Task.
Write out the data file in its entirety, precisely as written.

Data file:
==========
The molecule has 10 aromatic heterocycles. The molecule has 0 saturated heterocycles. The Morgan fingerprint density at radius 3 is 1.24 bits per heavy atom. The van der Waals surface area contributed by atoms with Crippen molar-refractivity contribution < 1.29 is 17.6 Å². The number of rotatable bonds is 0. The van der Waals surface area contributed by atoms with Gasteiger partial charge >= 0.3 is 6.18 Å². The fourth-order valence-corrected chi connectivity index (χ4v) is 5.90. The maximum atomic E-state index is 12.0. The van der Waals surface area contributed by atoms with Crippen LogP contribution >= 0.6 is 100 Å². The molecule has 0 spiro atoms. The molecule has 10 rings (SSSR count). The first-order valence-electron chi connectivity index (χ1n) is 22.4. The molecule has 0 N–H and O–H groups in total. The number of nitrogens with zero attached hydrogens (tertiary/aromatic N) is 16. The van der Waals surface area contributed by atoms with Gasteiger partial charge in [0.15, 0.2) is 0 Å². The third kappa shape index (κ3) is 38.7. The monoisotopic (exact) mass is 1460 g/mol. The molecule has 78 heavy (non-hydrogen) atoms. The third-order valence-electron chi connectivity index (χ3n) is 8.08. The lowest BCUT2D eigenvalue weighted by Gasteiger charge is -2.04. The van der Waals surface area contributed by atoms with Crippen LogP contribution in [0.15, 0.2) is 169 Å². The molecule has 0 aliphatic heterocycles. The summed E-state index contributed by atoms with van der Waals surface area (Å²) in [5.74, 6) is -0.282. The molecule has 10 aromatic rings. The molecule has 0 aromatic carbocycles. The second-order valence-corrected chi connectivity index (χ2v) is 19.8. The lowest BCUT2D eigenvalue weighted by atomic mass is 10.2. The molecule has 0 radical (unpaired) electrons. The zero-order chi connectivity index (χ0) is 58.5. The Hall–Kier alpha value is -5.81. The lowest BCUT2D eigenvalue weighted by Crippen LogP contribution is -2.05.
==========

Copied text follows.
The molecule has 10 aromatic heterocycles. The molecule has 0 saturated heterocycles. The Morgan fingerprint density at radius 3 is 1.24 bits per heavy atom. The van der Waals surface area contributed by atoms with Crippen molar-refractivity contribution < 1.29 is 17.6 Å². The number of rotatable bonds is 0. The van der Waals surface area contributed by atoms with Gasteiger partial charge >= 0.3 is 6.18 Å². The fourth-order valence-corrected chi connectivity index (χ4v) is 5.90. The maximum atomic E-state index is 12.0. The van der Waals surface area contributed by atoms with Crippen LogP contribution >= 0.6 is 100 Å². The molecule has 0 spiro atoms. The molecule has 10 rings (SSSR count). The first-order valence-electron chi connectivity index (χ1n) is 22.4. The molecule has 0 N–H and O–H groups in total. The number of nitrogens with zero attached hydrogens (tertiary/aromatic N) is 16. The van der Waals surface area contributed by atoms with Gasteiger partial charge in [0.15, 0.2) is 0 Å². The third kappa shape index (κ3) is 38.7. The monoisotopic (exact) mass is 1460 g/mol. The molecule has 78 heavy (non-hydrogen) atoms. The third-order valence-electron chi connectivity index (χ3n) is 8.08. The lowest BCUT2D eigenvalue weighted by Gasteiger charge is -2.04. The van der Waals surface area contributed by atoms with Crippen LogP contribution in [0.15, 0.2) is 169 Å². The molecule has 0 aliphatic heterocycles. The summed E-state index contributed by atoms with van der Waals surface area (Å²) in [5.74, 6) is -0.282. The molecule has 10 aromatic rings. The molecule has 0 aromatic carbocycles. The second-order valence-corrected chi connectivity index (χ2v) is 19.8. The lowest BCUT2D eigenvalue weighted by atomic mass is 10.2. The molecule has 0 radical (unpaired) electrons. The zero-order chi connectivity index (χ0) is 58.5. The Hall–Kier alpha value is -5.81. The lowest BCUT2D eigenvalue weighted by Crippen LogP contribution is -2.05.